Further analysis is split here into the discussion of aerosol effects within two different dynamical regimes and geographical regions. During the studied time period, the ship plume aerosols are injected into the BL under stable (subsidence regime) and convective conditions as the cold front passes over the marine domain (frontal regime). During the subsidence regime we have defined two regions (see Figure) in which different types of aerosol-cloud interactions are investigated. Region I is characterised by multiple clearly distinguished ship tracks criss-crossing the stratocumulus deck on both, the 26th and 27th of January 2003.

In this region one can study the localised response of the cloud to shipping emissions attributable to individual ships passing through this domain. Here one expects strong gradients in CCN concentration between clean and ship-plume conditions from 50 – 1000/cm3 associated with a very localised microphysical and radiative response of the cloud. For the remainder of this abstract this region will be referred to as the emission zone.

Some of the aerosol from this emission zone are advected downwind, leading to a more horizontally homogenous, but also smaller, CCN increase in region II, as the shipping emissions experience some mixing and dilution. The second region of detailed investigation (region II) includes a cloud band stretching across the Bay of Biscay on the 26th of January, which is characterised by a large optical thickness ranging between 24 to 32. This cloud structure is absent in the clean simulation. However, in preliminary simulations with initial cloud seeding by advected ship emission aerosol, parts of this cloud structure begin to form. The chain of proposed dynamical and microphysical processes leading to the observed cloud formation in region II is investigated.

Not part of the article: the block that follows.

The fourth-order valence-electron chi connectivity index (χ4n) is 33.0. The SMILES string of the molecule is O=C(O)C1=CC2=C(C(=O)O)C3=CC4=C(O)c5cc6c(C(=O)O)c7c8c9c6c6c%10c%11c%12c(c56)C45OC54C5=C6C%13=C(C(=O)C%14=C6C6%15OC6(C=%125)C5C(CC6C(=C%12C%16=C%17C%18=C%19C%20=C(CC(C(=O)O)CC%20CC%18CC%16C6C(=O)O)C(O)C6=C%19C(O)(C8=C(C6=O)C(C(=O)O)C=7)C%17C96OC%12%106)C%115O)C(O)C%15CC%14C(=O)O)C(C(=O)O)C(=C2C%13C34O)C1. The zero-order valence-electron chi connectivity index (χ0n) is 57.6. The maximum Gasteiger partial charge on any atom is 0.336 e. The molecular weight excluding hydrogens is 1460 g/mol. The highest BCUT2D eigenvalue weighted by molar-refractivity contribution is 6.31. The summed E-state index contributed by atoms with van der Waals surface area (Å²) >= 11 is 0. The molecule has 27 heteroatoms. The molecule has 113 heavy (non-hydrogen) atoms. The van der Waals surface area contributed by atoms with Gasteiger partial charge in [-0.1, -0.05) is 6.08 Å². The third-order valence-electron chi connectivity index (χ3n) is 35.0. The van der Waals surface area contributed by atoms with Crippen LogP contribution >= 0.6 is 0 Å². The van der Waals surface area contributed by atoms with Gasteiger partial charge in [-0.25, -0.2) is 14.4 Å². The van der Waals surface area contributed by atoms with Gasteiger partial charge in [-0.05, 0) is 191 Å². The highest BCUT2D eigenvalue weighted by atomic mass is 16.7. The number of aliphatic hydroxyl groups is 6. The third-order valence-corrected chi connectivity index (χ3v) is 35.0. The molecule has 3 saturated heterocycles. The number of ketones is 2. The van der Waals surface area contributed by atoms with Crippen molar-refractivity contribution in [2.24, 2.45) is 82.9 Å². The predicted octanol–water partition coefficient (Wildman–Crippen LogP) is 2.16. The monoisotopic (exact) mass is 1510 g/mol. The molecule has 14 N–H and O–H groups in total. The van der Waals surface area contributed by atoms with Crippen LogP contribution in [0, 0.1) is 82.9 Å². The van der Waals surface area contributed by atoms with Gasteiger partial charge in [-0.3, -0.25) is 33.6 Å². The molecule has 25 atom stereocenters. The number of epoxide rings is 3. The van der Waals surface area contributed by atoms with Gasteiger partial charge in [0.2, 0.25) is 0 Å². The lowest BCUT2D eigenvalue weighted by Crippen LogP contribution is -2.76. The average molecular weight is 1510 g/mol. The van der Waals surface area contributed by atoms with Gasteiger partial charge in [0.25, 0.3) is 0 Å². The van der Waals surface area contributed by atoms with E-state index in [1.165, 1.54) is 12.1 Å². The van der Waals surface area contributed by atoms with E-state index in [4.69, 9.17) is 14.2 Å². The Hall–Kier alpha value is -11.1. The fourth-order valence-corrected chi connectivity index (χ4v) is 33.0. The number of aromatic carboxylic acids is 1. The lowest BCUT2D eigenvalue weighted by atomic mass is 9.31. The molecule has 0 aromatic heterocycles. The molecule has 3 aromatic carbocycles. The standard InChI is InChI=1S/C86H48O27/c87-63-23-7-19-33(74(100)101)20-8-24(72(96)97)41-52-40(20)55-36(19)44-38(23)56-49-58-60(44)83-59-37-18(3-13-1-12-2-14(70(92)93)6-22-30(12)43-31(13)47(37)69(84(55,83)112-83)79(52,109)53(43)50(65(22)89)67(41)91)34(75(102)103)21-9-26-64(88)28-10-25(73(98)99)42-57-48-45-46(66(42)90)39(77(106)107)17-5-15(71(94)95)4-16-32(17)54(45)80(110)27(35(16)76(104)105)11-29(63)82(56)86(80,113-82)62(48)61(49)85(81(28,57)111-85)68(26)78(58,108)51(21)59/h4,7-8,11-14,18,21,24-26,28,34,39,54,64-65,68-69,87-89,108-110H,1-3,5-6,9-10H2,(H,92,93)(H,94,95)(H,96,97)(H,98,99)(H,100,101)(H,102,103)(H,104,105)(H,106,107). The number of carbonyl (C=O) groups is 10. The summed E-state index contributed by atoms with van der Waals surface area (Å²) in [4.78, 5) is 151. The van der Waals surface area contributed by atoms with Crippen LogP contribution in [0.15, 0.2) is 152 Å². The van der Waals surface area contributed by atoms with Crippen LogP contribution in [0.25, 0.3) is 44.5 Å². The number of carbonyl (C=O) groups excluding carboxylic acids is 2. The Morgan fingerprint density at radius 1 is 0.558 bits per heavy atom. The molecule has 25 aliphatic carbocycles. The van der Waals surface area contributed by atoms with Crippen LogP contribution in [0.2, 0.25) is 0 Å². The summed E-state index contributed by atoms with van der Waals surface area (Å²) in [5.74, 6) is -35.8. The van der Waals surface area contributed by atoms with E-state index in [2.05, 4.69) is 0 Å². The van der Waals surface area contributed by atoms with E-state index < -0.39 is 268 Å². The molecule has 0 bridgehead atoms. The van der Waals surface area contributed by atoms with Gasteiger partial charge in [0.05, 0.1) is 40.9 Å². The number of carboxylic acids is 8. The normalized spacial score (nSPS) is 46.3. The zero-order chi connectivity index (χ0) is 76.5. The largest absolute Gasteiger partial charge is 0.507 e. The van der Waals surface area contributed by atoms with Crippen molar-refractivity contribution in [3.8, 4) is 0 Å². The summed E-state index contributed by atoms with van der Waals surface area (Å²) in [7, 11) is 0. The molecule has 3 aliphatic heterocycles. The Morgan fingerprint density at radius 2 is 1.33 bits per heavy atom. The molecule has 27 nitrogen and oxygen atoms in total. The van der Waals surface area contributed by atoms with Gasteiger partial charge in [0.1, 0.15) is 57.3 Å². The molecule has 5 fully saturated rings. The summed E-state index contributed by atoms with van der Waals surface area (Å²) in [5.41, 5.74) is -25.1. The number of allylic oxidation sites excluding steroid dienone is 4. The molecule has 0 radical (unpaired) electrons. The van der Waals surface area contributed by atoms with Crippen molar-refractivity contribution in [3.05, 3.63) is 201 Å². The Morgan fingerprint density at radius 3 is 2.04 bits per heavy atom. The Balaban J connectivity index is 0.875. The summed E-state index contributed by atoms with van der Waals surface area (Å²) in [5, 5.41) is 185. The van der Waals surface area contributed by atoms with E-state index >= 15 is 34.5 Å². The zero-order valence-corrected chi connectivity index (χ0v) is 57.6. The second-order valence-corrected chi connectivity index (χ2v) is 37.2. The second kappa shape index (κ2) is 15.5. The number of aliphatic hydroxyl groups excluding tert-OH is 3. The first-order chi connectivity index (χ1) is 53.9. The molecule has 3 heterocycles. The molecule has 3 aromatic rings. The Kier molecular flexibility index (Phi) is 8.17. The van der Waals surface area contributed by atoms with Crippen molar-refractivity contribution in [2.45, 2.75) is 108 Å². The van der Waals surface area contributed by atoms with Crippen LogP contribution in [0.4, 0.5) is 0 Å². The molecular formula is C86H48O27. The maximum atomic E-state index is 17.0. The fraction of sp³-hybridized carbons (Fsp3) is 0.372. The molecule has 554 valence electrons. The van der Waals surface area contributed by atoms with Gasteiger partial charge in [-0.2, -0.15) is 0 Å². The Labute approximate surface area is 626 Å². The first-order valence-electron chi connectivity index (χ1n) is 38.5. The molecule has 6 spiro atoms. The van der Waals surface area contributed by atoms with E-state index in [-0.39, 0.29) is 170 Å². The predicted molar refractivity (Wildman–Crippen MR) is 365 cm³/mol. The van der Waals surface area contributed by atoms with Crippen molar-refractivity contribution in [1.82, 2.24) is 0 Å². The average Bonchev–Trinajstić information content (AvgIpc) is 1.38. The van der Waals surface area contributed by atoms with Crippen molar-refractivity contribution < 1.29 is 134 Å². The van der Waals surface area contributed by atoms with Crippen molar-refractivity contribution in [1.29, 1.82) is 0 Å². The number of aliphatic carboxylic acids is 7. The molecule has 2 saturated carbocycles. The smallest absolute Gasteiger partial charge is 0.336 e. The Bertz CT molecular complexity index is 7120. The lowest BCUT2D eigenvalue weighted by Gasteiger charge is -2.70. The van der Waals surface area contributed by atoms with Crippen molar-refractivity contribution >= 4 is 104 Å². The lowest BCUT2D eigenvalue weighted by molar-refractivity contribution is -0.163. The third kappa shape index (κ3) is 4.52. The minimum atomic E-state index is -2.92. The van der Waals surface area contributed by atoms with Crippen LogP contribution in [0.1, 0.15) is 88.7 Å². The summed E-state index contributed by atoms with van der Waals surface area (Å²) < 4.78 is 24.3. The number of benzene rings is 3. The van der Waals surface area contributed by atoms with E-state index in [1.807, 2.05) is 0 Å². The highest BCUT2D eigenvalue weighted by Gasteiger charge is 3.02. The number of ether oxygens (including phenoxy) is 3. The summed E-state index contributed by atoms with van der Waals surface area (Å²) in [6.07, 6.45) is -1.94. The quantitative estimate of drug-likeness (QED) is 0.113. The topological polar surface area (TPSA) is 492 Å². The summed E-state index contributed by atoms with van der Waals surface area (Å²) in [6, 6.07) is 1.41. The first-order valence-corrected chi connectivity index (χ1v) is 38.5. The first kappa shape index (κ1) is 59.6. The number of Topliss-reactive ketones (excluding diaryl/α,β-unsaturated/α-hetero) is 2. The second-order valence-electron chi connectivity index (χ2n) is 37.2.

In the frontal regime, we investigate the effect of the cold front on BL aerosol distribution and concentration, and determine if an aerosol effect on the cold sector cumulus cloud field is present.

Vignati, E., J. Wilson, and P. Stier, 2004: M7: An efficient size-resolved aerosol microphysics module for large-scale aerosol transport models. JGR, 109, D22202.

Seifert A., and K. D. Beheng, 2006: A two-moment cloud microphysics parameterization for mixed-phase clouds. Part I: Model description. Meteorol. Atmos. Phys., 92, 45-66.

Possner A. , E. Zubler, O. Fuhrer, U. Lohmann, and C. Schär, 2013 (submitted): A case-study on modelling low-lying inversions and stratocumulus cloud cover in the Bay of Biscay. Weather and forecasting.